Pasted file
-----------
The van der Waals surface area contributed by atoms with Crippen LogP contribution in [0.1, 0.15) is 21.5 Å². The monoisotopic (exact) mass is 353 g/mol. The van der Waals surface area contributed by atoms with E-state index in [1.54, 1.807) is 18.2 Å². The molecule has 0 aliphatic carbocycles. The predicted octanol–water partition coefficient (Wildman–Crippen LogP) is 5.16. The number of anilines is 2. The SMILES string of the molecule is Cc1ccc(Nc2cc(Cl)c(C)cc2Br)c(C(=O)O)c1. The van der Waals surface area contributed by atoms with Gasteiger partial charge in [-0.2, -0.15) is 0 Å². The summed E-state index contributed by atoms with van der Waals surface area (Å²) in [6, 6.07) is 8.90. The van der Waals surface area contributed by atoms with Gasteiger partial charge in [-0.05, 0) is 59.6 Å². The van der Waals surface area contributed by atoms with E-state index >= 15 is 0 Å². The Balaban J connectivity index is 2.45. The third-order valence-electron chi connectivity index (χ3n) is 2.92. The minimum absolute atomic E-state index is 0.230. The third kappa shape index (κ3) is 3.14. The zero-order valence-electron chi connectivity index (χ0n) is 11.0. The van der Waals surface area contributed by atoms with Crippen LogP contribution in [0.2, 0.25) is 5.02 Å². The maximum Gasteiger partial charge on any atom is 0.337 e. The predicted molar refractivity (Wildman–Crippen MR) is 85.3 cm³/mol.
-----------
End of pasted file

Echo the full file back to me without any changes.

The van der Waals surface area contributed by atoms with Crippen LogP contribution in [0.1, 0.15) is 21.5 Å². The monoisotopic (exact) mass is 353 g/mol. The van der Waals surface area contributed by atoms with E-state index in [1.54, 1.807) is 18.2 Å². The molecule has 0 aliphatic carbocycles. The predicted octanol–water partition coefficient (Wildman–Crippen LogP) is 5.16. The number of anilines is 2. The SMILES string of the molecule is Cc1ccc(Nc2cc(Cl)c(C)cc2Br)c(C(=O)O)c1. The van der Waals surface area contributed by atoms with Gasteiger partial charge in [-0.2, -0.15) is 0 Å². The summed E-state index contributed by atoms with van der Waals surface area (Å²) in [6, 6.07) is 8.90. The van der Waals surface area contributed by atoms with Gasteiger partial charge in [-0.05, 0) is 59.6 Å². The van der Waals surface area contributed by atoms with E-state index >= 15 is 0 Å². The Balaban J connectivity index is 2.45. The third-order valence-electron chi connectivity index (χ3n) is 2.92. The minimum absolute atomic E-state index is 0.230. The third kappa shape index (κ3) is 3.14. The zero-order valence-electron chi connectivity index (χ0n) is 11.0. The van der Waals surface area contributed by atoms with Crippen LogP contribution in [0.2, 0.25) is 5.02 Å². The maximum Gasteiger partial charge on any atom is 0.337 e. The predicted molar refractivity (Wildman–Crippen MR) is 85.3 cm³/mol.